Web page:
In a telephone interview last week, Dill said his training focuses on the fact that social media “is a fundamental shift in the way we communicate, and it's grown faster than any other form of communication. It has a profound impact on law enforcement in many ways.”
For example, Dill said, criminals nationwide are using social media “check-ins” — geographic tagging of a user's whereabouts — to plan burglaries. He said pedophiles use fake social media profiles to lure young children, and stalkers can follow victims via social networking sites.
“This stuff is public, it's searchable, and people use it for bad purposes,” said Dill, who now works as an investigative technology consultant.
Dill said he tries to explain the nuances of social networking sites, including how to use privacy settings. His training, Dill said, addresses the best ways to verify information and/or handle potential evidence discovered online.
“This stuff is an investigative and intelligence tool,” Dill said. “But if law enforcement is going to use it, they have to understand the nature of the beast.”
In Northwestern Pennsylvania, authorities said they are seeing, with greater frequency, some social media element regarding crimes such as homicide, sexual assault, burglary, witness intimidation and harassment
• Facebook posts and text messages became important evidence in the case of Rachel A. Kozloff, who was convicted of third-degree murder in the April 2012 shooting death of her boyfriend, Michael Henry. Kozloff was sentenced to 18 to 40 years in state prison.
“I think we will see more of these cases,” Erie County District Attorney Jack Daneri said, referring to crimes with some link to social media.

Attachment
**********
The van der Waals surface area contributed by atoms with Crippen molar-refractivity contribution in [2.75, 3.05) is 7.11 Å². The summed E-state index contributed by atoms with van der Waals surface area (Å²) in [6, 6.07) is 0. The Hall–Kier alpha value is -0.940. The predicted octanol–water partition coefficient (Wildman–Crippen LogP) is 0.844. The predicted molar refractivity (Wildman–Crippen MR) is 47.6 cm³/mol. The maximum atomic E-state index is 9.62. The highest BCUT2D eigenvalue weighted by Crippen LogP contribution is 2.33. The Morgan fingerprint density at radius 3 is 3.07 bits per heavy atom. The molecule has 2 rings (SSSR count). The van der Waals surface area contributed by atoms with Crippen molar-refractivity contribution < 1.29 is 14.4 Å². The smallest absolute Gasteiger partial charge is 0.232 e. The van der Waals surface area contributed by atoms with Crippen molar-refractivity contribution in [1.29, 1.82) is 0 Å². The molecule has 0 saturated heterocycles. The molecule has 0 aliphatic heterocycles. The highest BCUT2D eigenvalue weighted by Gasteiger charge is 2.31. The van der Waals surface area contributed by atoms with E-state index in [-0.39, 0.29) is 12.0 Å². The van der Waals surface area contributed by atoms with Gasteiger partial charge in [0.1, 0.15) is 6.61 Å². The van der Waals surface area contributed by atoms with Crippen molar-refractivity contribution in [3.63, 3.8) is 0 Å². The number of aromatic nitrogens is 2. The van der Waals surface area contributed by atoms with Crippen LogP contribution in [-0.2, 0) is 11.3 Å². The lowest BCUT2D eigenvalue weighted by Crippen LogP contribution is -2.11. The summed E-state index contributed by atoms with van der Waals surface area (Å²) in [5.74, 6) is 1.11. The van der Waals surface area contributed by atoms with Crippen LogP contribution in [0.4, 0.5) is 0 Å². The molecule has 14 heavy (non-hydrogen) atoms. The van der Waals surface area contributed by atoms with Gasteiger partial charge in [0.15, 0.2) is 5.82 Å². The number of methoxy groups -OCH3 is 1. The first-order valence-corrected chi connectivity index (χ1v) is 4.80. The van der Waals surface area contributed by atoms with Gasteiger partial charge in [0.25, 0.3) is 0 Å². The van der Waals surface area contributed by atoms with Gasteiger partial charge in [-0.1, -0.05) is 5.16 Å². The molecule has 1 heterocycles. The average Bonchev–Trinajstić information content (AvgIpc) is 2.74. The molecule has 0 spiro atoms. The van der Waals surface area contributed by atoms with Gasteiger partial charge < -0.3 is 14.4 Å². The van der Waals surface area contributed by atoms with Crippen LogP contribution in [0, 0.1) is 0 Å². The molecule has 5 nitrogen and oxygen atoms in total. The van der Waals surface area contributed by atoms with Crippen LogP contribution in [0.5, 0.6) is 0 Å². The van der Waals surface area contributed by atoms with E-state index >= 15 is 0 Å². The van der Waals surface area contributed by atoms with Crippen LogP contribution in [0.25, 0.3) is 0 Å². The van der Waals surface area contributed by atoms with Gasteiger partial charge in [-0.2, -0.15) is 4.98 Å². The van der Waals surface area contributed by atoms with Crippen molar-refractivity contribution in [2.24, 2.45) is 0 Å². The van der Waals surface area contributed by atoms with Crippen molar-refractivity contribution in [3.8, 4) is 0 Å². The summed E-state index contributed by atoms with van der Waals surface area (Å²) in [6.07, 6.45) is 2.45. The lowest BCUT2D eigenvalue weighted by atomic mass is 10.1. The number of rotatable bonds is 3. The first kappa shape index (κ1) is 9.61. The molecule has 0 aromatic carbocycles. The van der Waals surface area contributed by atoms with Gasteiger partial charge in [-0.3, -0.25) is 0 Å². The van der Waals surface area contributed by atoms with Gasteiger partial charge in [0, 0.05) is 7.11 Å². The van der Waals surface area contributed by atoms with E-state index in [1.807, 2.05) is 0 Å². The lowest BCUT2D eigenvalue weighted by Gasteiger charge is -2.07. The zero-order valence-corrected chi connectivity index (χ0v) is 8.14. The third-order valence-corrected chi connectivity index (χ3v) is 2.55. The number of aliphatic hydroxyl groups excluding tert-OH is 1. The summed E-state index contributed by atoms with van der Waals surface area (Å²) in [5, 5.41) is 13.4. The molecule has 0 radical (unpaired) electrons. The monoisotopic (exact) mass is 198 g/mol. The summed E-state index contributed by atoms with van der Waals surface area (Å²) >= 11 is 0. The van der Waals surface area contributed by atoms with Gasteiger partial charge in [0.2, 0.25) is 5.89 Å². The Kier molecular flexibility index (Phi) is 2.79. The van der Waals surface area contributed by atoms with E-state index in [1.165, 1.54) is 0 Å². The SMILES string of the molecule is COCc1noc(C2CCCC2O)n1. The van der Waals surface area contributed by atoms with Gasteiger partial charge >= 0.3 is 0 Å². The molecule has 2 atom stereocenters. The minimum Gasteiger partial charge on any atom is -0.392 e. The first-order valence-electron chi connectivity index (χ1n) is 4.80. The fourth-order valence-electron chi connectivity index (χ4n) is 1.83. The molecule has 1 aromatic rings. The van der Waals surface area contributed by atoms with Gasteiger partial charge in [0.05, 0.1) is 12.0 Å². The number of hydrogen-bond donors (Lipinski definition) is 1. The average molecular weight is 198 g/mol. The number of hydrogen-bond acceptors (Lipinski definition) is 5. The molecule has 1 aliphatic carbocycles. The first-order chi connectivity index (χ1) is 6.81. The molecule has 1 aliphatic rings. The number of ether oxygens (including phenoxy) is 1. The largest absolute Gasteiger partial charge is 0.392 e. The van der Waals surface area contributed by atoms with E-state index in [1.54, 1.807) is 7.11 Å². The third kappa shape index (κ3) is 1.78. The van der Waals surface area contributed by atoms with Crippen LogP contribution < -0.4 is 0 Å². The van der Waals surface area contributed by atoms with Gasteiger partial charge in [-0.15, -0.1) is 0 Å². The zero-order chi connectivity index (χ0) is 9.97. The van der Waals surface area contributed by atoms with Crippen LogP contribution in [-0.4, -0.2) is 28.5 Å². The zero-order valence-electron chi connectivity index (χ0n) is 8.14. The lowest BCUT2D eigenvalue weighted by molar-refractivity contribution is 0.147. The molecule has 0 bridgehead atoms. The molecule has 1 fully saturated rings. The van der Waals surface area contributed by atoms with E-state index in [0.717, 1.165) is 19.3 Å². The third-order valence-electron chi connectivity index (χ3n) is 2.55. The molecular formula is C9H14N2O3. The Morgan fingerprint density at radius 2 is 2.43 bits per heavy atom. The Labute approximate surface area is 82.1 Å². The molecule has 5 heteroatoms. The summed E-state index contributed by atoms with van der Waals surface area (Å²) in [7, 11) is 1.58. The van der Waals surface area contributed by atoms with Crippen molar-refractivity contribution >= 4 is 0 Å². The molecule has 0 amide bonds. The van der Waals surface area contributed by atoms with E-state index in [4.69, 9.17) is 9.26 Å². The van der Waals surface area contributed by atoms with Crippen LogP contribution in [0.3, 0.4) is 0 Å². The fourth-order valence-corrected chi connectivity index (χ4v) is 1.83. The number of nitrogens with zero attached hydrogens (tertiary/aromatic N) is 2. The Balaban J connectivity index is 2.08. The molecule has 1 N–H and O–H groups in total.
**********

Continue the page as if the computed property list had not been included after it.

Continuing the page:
• Erie police were granted a court order requiring Facebook to provide investigators with 27-year-old homicide victim Nikkia Sawyer's account information as part of their probe into her June 2011 slaying. The information sought by police included a list of friends and her photographs. Sawyer's neighbor, James Duncan, was sentenced to 21 to 42 years in state prison for the killing.
“There's a lot of positives to law enforcement with social media,” Daneri said. “We can use it to find out someone's whereabouts to keep track of someone, learn who their associates are, and even get into their mental state by their posts that day.”
• Law enforcement paid attention when at least three Facebook pages were started recently with posts about the names and photos of Erie people believed to be cooperating with police. Those pages — using the name “Jay Reed” or some variation — labeled people as “snitches,” and local authorities expressed concern the sites could discourage people from coming forward about crimes. The sites, which went inactive after reporters tried to contact the creators, were the subject of a Sept. 15 Times-News article.
• Facebook tips helped police in 2010 track down Laramie Torres, a man who fled to Erie after he was indicted on rape and sodomy charges in Oregon. Torres was accused of sexually abusing a girl, beginning when she was 11 years old.